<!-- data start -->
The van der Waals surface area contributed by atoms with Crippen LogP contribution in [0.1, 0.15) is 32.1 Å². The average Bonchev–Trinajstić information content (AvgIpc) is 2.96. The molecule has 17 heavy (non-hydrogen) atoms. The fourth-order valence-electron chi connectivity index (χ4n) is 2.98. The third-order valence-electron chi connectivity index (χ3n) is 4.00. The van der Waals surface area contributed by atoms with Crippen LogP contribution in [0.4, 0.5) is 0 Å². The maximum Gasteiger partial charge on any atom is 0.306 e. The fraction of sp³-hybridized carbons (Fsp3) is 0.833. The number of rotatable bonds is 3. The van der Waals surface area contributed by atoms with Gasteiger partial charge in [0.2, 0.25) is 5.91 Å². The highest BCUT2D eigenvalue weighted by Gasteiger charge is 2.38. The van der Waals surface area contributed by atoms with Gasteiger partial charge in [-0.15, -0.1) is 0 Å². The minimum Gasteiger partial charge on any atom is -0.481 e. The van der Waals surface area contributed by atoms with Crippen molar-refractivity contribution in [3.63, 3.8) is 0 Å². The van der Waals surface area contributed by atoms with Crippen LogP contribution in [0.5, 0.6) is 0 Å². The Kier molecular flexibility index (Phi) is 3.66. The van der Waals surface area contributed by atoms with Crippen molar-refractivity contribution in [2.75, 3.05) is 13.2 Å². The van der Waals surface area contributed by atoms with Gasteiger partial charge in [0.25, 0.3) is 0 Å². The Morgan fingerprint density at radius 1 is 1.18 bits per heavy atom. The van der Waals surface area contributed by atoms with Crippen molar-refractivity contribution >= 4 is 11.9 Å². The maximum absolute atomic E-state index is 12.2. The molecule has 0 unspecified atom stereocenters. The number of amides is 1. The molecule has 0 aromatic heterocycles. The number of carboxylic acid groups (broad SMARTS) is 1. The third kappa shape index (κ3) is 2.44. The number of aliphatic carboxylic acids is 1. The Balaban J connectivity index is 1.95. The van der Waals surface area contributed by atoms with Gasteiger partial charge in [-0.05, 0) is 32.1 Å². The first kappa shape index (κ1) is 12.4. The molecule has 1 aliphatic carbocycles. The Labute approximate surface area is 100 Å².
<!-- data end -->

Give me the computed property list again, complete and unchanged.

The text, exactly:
The van der Waals surface area contributed by atoms with Crippen LogP contribution in [0.1, 0.15) is 32.1 Å². The average Bonchev–Trinajstić information content (AvgIpc) is 2.96. The molecule has 17 heavy (non-hydrogen) atoms. The fourth-order valence-electron chi connectivity index (χ4n) is 2.98. The third-order valence-electron chi connectivity index (χ3n) is 4.00. The van der Waals surface area contributed by atoms with Crippen LogP contribution in [0.4, 0.5) is 0 Å². The maximum Gasteiger partial charge on any atom is 0.306 e. The fraction of sp³-hybridized carbons (Fsp3) is 0.833. The number of rotatable bonds is 3. The van der Waals surface area contributed by atoms with Gasteiger partial charge in [0.2, 0.25) is 5.91 Å². The highest BCUT2D eigenvalue weighted by Gasteiger charge is 2.38. The van der Waals surface area contributed by atoms with Gasteiger partial charge in [-0.15, -0.1) is 0 Å². The minimum Gasteiger partial charge on any atom is -0.481 e. The van der Waals surface area contributed by atoms with Crippen molar-refractivity contribution in [3.63, 3.8) is 0 Å². The van der Waals surface area contributed by atoms with Crippen LogP contribution in [0.5, 0.6) is 0 Å². The Kier molecular flexibility index (Phi) is 3.66. The van der Waals surface area contributed by atoms with Crippen molar-refractivity contribution in [2.75, 3.05) is 13.2 Å². The van der Waals surface area contributed by atoms with Gasteiger partial charge in [0.25, 0.3) is 0 Å². The Morgan fingerprint density at radius 1 is 1.18 bits per heavy atom. The van der Waals surface area contributed by atoms with Crippen molar-refractivity contribution >= 4 is 11.9 Å². The maximum absolute atomic E-state index is 12.2. The molecule has 0 unspecified atom stereocenters. The number of amides is 1. The molecule has 0 aromatic heterocycles. The number of carboxylic acid groups (broad SMARTS) is 1. The third kappa shape index (κ3) is 2.44. The number of aliphatic carboxylic acids is 1. The Balaban J connectivity index is 1.95. The van der Waals surface area contributed by atoms with Gasteiger partial charge in [-0.05, 0) is 32.1 Å². The first kappa shape index (κ1) is 12.4. The molecule has 1 aliphatic carbocycles. The Labute approximate surface area is 100 Å².